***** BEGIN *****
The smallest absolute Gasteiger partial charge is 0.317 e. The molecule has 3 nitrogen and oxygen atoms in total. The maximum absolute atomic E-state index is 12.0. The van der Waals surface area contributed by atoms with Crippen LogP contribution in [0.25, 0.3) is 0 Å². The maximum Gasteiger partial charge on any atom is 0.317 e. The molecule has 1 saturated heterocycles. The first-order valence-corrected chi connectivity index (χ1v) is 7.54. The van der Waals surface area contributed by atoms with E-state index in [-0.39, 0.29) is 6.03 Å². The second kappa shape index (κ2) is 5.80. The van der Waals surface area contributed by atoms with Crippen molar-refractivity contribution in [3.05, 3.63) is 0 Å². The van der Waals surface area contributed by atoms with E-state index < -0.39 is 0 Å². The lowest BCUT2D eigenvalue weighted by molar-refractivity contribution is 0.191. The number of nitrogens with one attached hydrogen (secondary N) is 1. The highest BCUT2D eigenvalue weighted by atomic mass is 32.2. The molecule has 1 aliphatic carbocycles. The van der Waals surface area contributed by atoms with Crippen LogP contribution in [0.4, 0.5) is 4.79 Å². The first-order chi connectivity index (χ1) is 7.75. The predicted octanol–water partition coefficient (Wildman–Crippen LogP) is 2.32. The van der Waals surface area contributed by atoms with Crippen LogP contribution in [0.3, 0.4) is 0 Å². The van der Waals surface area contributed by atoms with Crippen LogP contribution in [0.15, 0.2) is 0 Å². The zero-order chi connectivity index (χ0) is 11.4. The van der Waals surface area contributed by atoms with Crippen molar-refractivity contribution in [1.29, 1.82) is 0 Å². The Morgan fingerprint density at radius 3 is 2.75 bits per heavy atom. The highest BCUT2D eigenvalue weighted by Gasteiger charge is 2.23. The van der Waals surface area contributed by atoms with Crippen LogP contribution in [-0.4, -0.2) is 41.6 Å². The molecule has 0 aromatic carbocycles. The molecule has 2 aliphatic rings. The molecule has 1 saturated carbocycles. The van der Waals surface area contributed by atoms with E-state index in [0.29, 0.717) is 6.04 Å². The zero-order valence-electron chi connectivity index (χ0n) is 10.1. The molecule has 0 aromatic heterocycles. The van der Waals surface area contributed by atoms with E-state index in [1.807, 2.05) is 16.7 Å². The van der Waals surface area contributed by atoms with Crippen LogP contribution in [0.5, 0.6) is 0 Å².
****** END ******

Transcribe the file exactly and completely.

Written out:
The smallest absolute Gasteiger partial charge is 0.317 e. The molecule has 3 nitrogen and oxygen atoms in total. The maximum absolute atomic E-state index is 12.0. The van der Waals surface area contributed by atoms with Crippen LogP contribution in [0.25, 0.3) is 0 Å². The maximum Gasteiger partial charge on any atom is 0.317 e. The molecule has 1 saturated heterocycles. The first-order valence-corrected chi connectivity index (χ1v) is 7.54. The van der Waals surface area contributed by atoms with E-state index in [-0.39, 0.29) is 6.03 Å². The second kappa shape index (κ2) is 5.80. The van der Waals surface area contributed by atoms with Crippen molar-refractivity contribution in [3.05, 3.63) is 0 Å². The van der Waals surface area contributed by atoms with E-state index < -0.39 is 0 Å². The lowest BCUT2D eigenvalue weighted by molar-refractivity contribution is 0.191. The number of nitrogens with one attached hydrogen (secondary N) is 1. The highest BCUT2D eigenvalue weighted by atomic mass is 32.2. The molecule has 1 aliphatic carbocycles. The van der Waals surface area contributed by atoms with Crippen LogP contribution in [0.4, 0.5) is 4.79 Å². The first-order chi connectivity index (χ1) is 7.75. The predicted octanol–water partition coefficient (Wildman–Crippen LogP) is 2.32. The van der Waals surface area contributed by atoms with Crippen LogP contribution in [0.3, 0.4) is 0 Å². The van der Waals surface area contributed by atoms with Crippen LogP contribution in [0.15, 0.2) is 0 Å². The zero-order chi connectivity index (χ0) is 11.4. The van der Waals surface area contributed by atoms with Crippen molar-refractivity contribution in [1.29, 1.82) is 0 Å². The Morgan fingerprint density at radius 3 is 2.75 bits per heavy atom. The highest BCUT2D eigenvalue weighted by Gasteiger charge is 2.23. The van der Waals surface area contributed by atoms with Crippen LogP contribution in [-0.4, -0.2) is 41.6 Å². The molecule has 0 aromatic carbocycles. The molecule has 2 aliphatic rings. The molecule has 1 saturated carbocycles. The van der Waals surface area contributed by atoms with E-state index in [0.29, 0.717) is 6.04 Å². The zero-order valence-electron chi connectivity index (χ0n) is 10.1. The molecule has 0 aromatic heterocycles. The van der Waals surface area contributed by atoms with E-state index in [1.807, 2.05) is 16.7 Å². The van der Waals surface area contributed by atoms with Crippen LogP contribution in [0.5, 0.6) is 0 Å².